Late summer flowers are hard to come by around here. Dahlias and zinnias don’t do well in my conditions, so in August I get by with roses, rudbeckia, buddleia, phlox, the ever-blooming hydrangeas, and plenty—plenty!—of annuals. By this time of year, the only lilium blooming in my garden are a few speciosum rubrum and album. However, thanks to a test program, this summer I also have a batch of late-blooming “double” lilies, most of which are still in bud, with only one or two petals unfurling. Is it exciting to anticipate lilies this late in the season? Yeah baby.
This is not the first I’ve heard of double lilies. The Lily Garden offers one or two of these every so often, and I’ve also bought bulbs at garden shows from Maplecrest. I regularly grow L. lancifolium Flore Pleno (above), a wacky spotted orange that looks kind of like a flying squid before it opens up.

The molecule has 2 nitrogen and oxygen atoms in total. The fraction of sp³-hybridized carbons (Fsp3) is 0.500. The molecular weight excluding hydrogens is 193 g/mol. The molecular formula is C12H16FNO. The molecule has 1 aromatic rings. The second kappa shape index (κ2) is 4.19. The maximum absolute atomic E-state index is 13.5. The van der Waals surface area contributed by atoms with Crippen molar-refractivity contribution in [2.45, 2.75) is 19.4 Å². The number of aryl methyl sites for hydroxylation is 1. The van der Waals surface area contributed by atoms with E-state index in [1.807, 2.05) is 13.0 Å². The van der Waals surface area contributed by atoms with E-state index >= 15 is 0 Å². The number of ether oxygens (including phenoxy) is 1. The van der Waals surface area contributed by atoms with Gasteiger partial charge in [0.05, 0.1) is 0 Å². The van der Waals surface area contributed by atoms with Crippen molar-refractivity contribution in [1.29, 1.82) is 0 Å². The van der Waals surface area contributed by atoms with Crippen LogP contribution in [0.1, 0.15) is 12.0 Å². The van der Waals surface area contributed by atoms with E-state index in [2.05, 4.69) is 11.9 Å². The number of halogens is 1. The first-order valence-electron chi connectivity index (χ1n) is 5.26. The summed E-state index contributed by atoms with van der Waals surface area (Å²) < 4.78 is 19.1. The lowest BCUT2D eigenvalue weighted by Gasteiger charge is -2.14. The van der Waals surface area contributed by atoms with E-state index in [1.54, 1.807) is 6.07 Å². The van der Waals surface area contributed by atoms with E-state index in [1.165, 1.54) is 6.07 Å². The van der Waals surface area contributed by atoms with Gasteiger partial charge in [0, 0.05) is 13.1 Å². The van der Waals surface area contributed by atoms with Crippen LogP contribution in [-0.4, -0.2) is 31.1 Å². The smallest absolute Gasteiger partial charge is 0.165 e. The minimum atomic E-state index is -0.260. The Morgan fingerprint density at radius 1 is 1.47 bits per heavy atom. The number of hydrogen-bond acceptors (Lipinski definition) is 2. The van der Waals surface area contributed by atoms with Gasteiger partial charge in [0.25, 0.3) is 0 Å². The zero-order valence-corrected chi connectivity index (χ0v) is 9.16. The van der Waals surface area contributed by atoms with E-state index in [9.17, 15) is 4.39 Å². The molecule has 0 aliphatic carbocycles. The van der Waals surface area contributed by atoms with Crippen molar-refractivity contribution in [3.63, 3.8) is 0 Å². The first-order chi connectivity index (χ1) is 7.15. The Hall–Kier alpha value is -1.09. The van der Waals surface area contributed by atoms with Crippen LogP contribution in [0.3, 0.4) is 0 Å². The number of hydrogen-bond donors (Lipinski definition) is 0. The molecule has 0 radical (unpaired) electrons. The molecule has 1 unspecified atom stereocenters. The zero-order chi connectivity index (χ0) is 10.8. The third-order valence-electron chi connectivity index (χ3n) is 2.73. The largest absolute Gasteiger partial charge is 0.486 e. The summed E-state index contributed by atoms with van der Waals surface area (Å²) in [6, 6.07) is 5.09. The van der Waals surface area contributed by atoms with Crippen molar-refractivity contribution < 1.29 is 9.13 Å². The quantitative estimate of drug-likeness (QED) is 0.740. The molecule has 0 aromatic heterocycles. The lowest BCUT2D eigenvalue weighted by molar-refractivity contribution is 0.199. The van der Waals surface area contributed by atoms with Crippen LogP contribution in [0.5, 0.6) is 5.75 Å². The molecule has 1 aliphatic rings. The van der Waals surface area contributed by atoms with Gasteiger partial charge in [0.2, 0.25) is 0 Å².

These doubles are fragrant whites and pastels; they were offered for testing by Longfield Gardens, a mail order house in New Jersey that sells bulbs and perennials. They must be the slowest-opening lilies I’ve ever had, for that alone I love them. (In comparison, the garden show doubles blew out in a week or so.)
It seems breeders select for plants that already create a fused section of petals in the center, breed more, and then you get bigger doubles. Other than that, it’s all a big secret.
This center fusing also makes the stamens magically disappear, so you have no pollen.
Some may call these fluffy green echinacea of the lilium world, but so far, I’m impressed. The stems are short and strong, there are plenty of buds, but mainly, they’re here now.